by Ann Garrison
KPFA Weekend News Anchor Cameron Jones: The secession of South Sudan rekindled calls for secession around the world, including those of the Rwandan lobby for redrawing the map to make the Democratic Republic of the Congo’s North and South Kivu provinces on Congo’s eastern border with Rwanda part of Rwanda.
KPFA/Ann Garrison: Friends of the Congo’s pilot film “Crisis in the Congo, Uncovering the Truth,” which was shown at San Francisco’s African American Cultural Center this week, points to evidence that the U.S. armed and trained the Rwandan and Ugandan armies who have invaded and occupied Eastern Congolese provinces, beginning in 1996.
Former university Professor Yaa Lengi, author of “Genocide in the Congo” and leader of the New York City-based Congo Coalition, says that many policy makers in the U.S. have backed the lobby pushing to fold the mineral and natural gas rich Kivu Provinces into Rwanda.
Professor Yaa Lengi: These provinces have been occupied by Rwanda since the invasions of 1996 and 1998 and, as Herman Cohen wrote in the Washington Post in 2003 and in the New York Times in 2008, these two Congolese provinces’ economies have been integrated 100 percent into the economy of Rwanda, meaning that Rwanda controls these two provinces 100 percent.
Since Bill Clinton’s administration continued on even under Bush and now under Obama’s administration, Rwanda still occupies those two provinces, controls them. Bill Clinton, with the mining companies backing him, has given carte blanche to Paul Kagame and Rwanda and that control of the Eastern Congo continues.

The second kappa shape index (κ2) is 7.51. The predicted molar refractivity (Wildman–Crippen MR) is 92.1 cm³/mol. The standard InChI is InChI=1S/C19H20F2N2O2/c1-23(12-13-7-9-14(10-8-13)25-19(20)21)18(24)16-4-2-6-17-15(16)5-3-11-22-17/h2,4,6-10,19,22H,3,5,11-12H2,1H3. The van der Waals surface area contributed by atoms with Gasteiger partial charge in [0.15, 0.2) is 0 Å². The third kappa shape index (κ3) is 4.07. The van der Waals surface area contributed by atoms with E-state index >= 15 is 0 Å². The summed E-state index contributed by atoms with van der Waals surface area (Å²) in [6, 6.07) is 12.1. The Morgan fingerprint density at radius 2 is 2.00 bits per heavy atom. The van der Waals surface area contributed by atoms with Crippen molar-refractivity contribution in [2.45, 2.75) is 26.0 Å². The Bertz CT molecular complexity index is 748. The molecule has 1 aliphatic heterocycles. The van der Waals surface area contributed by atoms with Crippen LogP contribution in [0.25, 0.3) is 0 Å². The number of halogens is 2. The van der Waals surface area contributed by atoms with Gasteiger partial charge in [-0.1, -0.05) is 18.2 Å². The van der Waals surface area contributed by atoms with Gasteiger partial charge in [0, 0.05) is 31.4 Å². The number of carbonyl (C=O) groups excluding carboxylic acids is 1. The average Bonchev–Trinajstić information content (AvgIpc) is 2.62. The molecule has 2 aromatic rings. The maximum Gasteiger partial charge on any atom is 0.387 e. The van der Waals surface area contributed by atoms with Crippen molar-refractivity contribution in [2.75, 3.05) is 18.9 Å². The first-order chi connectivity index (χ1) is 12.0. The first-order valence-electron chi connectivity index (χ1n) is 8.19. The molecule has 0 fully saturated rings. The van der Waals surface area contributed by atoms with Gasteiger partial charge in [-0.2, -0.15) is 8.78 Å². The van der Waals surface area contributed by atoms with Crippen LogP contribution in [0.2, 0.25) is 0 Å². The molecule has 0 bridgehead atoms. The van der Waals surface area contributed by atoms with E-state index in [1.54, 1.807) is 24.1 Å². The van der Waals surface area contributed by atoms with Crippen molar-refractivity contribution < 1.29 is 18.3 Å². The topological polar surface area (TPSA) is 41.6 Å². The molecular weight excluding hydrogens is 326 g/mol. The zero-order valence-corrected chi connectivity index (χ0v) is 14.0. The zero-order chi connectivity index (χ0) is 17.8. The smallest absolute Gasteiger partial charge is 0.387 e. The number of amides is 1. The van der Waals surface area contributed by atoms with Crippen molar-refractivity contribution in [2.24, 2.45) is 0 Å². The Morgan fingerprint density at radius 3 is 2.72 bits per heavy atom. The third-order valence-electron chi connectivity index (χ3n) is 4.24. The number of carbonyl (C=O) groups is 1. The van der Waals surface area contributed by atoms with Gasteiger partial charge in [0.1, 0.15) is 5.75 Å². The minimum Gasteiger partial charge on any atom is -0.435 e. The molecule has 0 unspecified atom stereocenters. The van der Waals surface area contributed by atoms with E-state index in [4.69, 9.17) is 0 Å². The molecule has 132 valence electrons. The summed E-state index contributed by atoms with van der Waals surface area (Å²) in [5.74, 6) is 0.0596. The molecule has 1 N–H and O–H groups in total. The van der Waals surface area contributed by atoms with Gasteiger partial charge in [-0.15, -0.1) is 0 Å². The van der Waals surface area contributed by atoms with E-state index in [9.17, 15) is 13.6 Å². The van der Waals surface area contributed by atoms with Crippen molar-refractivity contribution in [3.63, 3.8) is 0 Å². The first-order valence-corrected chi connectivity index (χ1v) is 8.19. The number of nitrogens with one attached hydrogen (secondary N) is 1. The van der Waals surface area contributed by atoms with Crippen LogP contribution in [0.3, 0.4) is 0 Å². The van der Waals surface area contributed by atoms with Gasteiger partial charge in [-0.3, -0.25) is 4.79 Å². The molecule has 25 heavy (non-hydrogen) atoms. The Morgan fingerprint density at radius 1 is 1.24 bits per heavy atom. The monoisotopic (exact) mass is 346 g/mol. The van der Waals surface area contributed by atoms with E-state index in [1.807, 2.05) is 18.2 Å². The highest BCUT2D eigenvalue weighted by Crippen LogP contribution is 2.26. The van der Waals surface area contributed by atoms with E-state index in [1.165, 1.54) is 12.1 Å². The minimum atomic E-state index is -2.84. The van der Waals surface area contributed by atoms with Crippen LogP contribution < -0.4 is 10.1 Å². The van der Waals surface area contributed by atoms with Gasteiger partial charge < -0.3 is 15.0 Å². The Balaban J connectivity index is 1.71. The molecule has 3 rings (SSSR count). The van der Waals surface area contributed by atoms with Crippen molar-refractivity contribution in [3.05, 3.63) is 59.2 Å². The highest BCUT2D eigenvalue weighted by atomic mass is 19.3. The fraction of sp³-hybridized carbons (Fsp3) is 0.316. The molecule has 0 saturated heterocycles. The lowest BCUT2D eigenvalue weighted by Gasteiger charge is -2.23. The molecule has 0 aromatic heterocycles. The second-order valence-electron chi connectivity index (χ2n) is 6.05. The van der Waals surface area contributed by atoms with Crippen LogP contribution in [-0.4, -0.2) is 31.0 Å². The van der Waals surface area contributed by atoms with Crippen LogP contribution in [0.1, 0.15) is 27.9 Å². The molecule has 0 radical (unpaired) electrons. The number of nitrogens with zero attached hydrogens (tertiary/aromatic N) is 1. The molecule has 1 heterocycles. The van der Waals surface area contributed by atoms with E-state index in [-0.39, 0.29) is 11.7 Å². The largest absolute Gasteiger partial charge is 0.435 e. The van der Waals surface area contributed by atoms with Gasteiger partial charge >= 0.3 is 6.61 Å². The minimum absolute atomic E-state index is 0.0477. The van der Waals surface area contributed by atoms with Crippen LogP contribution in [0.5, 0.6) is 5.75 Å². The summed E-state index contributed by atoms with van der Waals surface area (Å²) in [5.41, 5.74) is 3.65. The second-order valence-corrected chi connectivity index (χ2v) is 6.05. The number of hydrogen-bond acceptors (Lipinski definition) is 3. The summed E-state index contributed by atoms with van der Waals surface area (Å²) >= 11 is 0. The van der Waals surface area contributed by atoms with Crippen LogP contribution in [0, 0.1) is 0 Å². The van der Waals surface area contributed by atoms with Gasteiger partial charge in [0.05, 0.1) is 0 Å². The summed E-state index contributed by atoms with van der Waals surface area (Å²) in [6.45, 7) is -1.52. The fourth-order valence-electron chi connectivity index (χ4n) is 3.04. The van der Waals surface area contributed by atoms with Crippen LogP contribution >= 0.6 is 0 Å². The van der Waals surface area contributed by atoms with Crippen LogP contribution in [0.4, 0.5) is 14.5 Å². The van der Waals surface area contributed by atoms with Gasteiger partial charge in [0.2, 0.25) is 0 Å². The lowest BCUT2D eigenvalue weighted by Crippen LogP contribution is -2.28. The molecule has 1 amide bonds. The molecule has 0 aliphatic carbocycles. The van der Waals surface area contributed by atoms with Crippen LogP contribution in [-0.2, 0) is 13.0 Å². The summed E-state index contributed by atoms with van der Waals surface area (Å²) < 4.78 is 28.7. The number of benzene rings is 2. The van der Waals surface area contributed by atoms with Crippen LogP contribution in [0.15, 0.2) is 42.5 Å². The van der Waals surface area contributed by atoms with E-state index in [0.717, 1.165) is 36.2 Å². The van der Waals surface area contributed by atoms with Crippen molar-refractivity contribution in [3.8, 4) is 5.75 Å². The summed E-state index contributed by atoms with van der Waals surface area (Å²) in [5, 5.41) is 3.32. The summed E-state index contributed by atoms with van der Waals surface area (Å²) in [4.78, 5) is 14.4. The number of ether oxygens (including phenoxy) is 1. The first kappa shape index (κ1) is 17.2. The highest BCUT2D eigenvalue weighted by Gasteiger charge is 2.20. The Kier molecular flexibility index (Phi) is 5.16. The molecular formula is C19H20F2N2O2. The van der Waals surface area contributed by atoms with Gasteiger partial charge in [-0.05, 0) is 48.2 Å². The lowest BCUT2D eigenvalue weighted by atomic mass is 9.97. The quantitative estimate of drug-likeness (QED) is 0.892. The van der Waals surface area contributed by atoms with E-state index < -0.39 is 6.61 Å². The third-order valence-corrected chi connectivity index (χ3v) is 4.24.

KPFA: Professor Lengi says, however, that 15 years of aggression have only strengthened the resolve of Congolese people in the Kivus not to become part of Rwanda:
Professor Yaa Lengi: Until today, the Congolese people in Kivu do not want to be part of Rwanda. Therefore what Rwanda’s been doing is killing those millions of Congolese, trying to bring in Rwandans to occupy those territories and, therefore, maybe later they can have a referendum and the Rwandans who have been occupying the Congolese territory can say “we want to join Rwanda.” But as of now, the Congolese people refuse to join Rwanda − those who are in those Kivus territories.
KPFA: The Kivu provinces are mineral rich, most famously in coltan − a mineral found in cell phones and other electronic gadgetry − but also in cassiterite, whose common name is tin, and in other minerals essential to military industrial technology. Lake Kivu, on the border of Rwanda and Eastern Congo’s South Kivu province, has huge stores of natural gas claimed by Rwanda − although the dangers of extracting it are shared by Rwandans on its eastern shores and Congolese on its western shores.
San Francisco writer Ann Garrison writes for the San Francisco Bay View, Global Research, Colored Opinions, Black Star News, the Newsline EA (East Africa) and her own blog, Ann Garrison, and produces for AfrobeatRadio on WBAI-NYC, Weekend News on KPFA and her own YouTube Channel, AnnieGetYourGang. She can be reached at firstname.lastname@example.org.